Let’s say advice givers and advice takers have work to do:
Advice: You’re too young, you’re too old.
Why it’s bad: The advice has irony for everyone. Those older were young once and thought and said these very words. People are breaking age barriers daily. There are the Mark Zuckerburg’s and Colonel Sanders’ waiting and “got next” worldwide. And there’s data to support arguments opposing either side.
The reframe: Always assume age is nothing but a number unless the job may have physical limitations to abilities. The worst thing to do is take age to keep you from building skills. Ageism is a thing, but learning there are no boundaries. You will need to modify how you present and market yourself in most cases and not avoid it because someone says there’s a boogie man in the bushes.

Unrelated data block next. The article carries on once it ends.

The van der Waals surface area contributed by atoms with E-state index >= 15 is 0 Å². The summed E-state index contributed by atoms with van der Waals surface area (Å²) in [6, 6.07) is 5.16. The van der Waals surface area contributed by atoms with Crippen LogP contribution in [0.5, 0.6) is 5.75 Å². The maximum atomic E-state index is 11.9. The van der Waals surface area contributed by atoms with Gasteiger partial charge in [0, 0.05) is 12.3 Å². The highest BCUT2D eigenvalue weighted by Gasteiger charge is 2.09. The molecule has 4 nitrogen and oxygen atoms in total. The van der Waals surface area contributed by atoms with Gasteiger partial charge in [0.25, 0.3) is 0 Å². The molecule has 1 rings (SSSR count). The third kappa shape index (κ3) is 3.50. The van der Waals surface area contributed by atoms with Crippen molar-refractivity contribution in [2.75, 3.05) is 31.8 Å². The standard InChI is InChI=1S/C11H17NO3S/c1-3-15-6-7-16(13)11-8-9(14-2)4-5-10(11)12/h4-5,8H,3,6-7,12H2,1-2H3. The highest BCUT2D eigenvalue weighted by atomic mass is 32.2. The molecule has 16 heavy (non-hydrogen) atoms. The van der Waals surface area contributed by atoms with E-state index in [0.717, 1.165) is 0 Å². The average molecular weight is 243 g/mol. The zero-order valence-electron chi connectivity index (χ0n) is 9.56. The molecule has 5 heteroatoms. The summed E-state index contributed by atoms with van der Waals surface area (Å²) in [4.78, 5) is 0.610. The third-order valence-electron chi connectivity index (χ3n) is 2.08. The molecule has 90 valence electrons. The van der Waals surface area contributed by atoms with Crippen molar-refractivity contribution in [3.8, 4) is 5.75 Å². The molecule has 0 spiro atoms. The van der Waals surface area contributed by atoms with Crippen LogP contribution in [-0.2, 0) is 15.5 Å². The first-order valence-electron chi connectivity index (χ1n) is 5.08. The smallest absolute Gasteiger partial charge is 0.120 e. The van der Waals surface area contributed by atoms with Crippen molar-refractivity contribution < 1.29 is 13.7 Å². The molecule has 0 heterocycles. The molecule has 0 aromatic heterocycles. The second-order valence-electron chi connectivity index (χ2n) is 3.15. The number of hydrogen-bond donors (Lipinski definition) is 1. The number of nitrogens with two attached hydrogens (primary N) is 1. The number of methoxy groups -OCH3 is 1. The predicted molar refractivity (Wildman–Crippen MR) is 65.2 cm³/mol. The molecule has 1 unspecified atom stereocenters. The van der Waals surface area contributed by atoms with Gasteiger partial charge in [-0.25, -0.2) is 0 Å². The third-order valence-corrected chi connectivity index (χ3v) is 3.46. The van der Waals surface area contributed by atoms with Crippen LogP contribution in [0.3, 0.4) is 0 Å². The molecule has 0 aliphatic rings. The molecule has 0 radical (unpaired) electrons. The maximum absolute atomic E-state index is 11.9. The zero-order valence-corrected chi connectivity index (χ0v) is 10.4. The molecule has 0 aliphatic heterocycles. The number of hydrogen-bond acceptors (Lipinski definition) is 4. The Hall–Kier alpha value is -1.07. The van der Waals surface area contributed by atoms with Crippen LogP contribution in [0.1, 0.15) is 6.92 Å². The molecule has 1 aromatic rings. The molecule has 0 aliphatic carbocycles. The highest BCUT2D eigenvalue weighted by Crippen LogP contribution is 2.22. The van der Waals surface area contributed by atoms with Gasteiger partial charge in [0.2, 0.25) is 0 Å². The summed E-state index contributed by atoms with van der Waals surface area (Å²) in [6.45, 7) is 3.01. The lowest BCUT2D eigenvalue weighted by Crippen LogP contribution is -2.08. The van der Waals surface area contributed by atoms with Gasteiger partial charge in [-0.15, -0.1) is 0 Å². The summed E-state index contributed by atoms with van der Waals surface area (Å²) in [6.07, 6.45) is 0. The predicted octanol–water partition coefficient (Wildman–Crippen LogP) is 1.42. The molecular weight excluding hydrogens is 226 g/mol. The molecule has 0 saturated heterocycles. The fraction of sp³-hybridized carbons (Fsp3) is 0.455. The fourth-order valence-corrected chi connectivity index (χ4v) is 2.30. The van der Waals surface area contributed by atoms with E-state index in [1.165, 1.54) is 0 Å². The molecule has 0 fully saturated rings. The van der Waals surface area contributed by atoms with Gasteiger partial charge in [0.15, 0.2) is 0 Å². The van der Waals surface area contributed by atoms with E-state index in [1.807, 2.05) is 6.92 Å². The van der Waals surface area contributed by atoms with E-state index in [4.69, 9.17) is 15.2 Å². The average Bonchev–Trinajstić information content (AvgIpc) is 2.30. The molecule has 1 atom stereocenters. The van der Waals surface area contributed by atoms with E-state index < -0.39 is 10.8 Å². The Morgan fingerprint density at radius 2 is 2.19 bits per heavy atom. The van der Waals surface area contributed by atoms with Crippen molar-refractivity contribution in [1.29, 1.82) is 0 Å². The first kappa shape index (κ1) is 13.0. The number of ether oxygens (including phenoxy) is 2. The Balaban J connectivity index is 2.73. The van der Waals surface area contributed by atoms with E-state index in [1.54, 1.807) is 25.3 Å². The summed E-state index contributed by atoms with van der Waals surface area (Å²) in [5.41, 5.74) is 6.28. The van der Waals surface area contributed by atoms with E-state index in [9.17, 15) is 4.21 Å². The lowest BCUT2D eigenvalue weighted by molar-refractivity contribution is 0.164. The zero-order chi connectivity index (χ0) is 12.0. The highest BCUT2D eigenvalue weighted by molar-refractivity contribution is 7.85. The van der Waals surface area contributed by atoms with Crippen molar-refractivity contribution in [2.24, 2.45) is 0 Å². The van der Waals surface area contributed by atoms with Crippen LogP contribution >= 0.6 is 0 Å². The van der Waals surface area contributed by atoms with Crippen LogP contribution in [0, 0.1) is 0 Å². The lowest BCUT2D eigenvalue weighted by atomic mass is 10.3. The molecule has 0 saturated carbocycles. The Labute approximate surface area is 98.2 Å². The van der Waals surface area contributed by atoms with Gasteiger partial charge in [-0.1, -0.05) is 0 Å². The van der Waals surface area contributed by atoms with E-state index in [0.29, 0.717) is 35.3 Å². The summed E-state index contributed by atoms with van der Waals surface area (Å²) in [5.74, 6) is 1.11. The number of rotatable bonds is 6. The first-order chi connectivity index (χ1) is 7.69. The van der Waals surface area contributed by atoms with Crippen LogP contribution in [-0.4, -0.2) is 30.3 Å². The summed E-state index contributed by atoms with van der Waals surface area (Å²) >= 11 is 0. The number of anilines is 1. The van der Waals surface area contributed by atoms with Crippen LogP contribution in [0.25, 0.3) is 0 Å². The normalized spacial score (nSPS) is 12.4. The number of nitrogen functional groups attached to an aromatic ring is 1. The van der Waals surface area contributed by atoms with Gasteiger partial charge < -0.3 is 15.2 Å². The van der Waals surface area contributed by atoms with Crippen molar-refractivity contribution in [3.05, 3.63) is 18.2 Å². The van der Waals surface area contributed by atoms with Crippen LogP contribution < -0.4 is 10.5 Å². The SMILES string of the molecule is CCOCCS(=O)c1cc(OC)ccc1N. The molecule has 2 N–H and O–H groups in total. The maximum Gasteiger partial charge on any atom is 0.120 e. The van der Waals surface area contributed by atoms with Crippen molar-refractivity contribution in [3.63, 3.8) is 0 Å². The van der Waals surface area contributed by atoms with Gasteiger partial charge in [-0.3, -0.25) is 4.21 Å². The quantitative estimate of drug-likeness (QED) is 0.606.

Advice: You should have X amount of jobs on your resume.
Why it’s bad: Content and audience are everything regarding your resume. People find it challenging because it requires thinking, research, and knowing their industry.
The reframe: If you don’t write to target a job, company, or industry, you will miss everything. Many people benefit from writing their resumes for each position, while others benefit from understanding the industry and the problems they solve.
Advice: Follow your dreams, passions, heart, and fantasies.
Why it’s bad: It’s inspiring to get people’s attention, but it’s intellectual insulin. It’s empty calories in the process of being bloated and nothing more. Follow dreams or “follow” anything advice has inspired millions and sounds good at the time, but lacks substance.
The reframe: It works if practical steps follow it, then it works. By itself, it’s a slogan.
Advice: New graduates, don’t negotiate your salary! Just work hard, and you’ll get noticed.